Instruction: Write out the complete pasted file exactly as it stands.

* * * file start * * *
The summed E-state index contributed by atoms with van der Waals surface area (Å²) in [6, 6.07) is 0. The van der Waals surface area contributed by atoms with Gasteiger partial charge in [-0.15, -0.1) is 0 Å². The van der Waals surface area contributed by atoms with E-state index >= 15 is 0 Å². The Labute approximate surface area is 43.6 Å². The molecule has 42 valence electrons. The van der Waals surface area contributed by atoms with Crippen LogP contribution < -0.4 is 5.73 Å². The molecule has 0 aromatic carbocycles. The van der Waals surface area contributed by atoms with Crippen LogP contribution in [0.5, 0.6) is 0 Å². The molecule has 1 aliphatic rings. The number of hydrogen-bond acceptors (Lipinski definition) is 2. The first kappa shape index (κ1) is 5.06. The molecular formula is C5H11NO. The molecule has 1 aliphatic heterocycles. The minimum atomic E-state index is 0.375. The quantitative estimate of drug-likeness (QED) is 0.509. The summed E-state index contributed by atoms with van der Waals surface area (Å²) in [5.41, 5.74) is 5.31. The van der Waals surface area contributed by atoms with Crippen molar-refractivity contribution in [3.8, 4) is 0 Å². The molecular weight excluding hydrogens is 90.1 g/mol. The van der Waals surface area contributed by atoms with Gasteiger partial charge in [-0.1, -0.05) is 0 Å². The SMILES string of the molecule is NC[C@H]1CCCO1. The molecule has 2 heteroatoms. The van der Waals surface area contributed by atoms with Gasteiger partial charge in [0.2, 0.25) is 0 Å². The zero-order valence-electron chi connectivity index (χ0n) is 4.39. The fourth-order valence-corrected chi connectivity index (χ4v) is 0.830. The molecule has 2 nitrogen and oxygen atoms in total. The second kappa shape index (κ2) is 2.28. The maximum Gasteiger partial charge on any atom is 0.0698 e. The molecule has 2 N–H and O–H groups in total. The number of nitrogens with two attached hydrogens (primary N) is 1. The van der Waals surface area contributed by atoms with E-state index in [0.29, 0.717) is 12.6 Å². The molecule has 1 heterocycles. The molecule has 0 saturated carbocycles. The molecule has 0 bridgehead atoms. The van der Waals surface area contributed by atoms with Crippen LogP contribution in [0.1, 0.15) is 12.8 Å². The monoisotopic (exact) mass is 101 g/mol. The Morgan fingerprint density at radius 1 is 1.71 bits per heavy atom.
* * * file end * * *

The summed E-state index contributed by atoms with van der Waals surface area (Å²) in [6, 6.07) is 0. The van der Waals surface area contributed by atoms with Gasteiger partial charge in [-0.15, -0.1) is 0 Å². The van der Waals surface area contributed by atoms with E-state index >= 15 is 0 Å². The Labute approximate surface area is 43.6 Å². The molecule has 42 valence electrons. The van der Waals surface area contributed by atoms with Crippen LogP contribution < -0.4 is 5.73 Å². The molecule has 0 aromatic carbocycles. The van der Waals surface area contributed by atoms with Crippen LogP contribution in [0.5, 0.6) is 0 Å². The molecule has 1 aliphatic rings. The number of hydrogen-bond acceptors (Lipinski definition) is 2. The first kappa shape index (κ1) is 5.06. The molecular formula is C5H11NO. The molecule has 1 aliphatic heterocycles. The minimum atomic E-state index is 0.375. The quantitative estimate of drug-likeness (QED) is 0.509. The summed E-state index contributed by atoms with van der Waals surface area (Å²) in [5.41, 5.74) is 5.31. The van der Waals surface area contributed by atoms with Crippen molar-refractivity contribution in [3.8, 4) is 0 Å². The molecular weight excluding hydrogens is 90.1 g/mol. The van der Waals surface area contributed by atoms with Gasteiger partial charge in [-0.1, -0.05) is 0 Å². The SMILES string of the molecule is NC[C@H]1CCCO1. The molecule has 2 heteroatoms. The van der Waals surface area contributed by atoms with Gasteiger partial charge in [0.2, 0.25) is 0 Å². The zero-order valence-electron chi connectivity index (χ0n) is 4.39. The fourth-order valence-corrected chi connectivity index (χ4v) is 0.830. The molecule has 2 nitrogen and oxygen atoms in total. The second kappa shape index (κ2) is 2.28. The maximum Gasteiger partial charge on any atom is 0.0698 e. The molecule has 2 N–H and O–H groups in total. The number of nitrogens with two attached hydrogens (primary N) is 1. The van der Waals surface area contributed by atoms with E-state index in [0.29, 0.717) is 12.6 Å². The molecule has 1 heterocycles. The molecule has 0 saturated carbocycles. The molecule has 0 bridgehead atoms. The van der Waals surface area contributed by atoms with Crippen LogP contribution in [0.1, 0.15) is 12.8 Å². The monoisotopic (exact) mass is 101 g/mol. The Morgan fingerprint density at radius 1 is 1.71 bits per heavy atom.